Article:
A bedtime book for little dreamers.
This isn’t your typical bedtime book about a child who resists going to sleep. No, “Amelie loved everything about bedtime.” The girl snuggles up close to her father to listen to stories and doesn’t protest or stall his departure because “more than anything, she loved to dream.” The tension in the story arises because “her dreams were often hard to find.” At this point in the book, the watercolor-and-ink illustrations depart from the realistic depiction of Amelie’s bedroom to show a forest growing therein, à la Where the Wild Things Are. Amelie searches for dreams in varied landscapes, leading readers to wonder if this searching is itself the dream she chases. The ambiguity may frustrate some readers but will doubtlessly charm others, who will follow her through the melding of pieces of her room into fantastic dreamscapes, with a home-again resolution that shows her smiling in her sleep because she’s “found herself in her favorite dreams.” Amelie and her father both present white.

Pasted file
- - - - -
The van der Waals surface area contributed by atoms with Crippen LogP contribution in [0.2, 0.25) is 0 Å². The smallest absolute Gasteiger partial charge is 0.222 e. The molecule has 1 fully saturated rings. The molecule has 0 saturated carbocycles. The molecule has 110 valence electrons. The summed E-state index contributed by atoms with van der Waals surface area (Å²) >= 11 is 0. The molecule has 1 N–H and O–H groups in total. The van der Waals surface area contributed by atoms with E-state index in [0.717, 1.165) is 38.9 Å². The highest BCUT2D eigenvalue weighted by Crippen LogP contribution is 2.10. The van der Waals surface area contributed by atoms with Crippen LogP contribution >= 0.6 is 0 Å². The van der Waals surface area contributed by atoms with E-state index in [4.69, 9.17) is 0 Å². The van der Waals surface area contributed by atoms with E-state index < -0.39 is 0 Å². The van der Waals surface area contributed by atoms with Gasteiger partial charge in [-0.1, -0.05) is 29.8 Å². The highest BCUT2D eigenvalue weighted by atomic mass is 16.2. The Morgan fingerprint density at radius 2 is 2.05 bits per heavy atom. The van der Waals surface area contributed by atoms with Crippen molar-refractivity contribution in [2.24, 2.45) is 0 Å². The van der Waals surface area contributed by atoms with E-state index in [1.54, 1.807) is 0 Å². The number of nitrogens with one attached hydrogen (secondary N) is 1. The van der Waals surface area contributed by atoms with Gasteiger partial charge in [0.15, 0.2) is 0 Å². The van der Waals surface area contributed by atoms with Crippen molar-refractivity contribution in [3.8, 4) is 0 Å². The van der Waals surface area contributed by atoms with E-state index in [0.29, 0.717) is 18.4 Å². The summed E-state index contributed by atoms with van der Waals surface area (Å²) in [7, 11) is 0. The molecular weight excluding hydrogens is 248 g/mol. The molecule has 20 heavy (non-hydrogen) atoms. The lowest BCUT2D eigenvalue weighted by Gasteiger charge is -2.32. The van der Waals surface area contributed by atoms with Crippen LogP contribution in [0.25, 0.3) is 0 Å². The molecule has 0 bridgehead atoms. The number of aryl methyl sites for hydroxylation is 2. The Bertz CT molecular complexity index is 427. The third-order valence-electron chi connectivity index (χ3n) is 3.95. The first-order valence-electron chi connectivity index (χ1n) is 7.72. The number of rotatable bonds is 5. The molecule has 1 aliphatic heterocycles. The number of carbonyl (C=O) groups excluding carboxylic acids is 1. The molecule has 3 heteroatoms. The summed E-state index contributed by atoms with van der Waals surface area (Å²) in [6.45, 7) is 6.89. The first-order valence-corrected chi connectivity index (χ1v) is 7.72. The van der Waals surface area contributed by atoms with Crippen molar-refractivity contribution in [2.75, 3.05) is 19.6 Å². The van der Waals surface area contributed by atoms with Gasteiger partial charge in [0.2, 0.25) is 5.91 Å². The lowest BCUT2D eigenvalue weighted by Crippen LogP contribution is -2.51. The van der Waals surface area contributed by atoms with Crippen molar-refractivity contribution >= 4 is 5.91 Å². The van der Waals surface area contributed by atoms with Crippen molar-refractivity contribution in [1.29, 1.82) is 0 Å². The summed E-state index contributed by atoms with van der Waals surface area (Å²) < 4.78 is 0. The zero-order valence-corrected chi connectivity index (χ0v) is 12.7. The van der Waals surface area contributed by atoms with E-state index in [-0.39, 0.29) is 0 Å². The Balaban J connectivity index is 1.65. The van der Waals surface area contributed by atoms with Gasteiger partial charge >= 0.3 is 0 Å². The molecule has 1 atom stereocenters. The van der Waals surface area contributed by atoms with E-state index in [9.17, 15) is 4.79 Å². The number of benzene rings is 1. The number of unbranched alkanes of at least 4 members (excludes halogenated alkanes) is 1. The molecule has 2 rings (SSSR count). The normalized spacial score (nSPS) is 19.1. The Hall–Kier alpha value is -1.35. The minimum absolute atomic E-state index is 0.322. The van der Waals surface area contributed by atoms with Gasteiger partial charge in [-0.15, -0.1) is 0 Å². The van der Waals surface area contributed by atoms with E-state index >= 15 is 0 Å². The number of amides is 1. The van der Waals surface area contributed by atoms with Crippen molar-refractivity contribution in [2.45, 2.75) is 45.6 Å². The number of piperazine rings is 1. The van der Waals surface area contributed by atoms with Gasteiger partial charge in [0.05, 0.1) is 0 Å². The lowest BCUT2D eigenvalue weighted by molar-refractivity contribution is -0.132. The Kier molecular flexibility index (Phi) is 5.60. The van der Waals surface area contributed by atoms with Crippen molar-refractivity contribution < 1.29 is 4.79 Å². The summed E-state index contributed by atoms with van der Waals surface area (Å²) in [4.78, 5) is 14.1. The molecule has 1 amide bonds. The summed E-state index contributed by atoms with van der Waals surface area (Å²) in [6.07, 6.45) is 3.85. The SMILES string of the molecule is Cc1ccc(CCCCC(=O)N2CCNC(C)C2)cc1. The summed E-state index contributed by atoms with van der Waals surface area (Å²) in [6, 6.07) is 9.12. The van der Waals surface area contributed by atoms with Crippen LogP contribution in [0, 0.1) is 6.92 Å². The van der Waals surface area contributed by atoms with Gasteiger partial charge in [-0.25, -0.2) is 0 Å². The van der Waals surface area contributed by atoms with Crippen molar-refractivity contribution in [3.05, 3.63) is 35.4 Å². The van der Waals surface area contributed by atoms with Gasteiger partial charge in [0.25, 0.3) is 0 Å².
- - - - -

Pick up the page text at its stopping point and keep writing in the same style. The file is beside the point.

Dreamy, indeed. (Picture book. 3-7)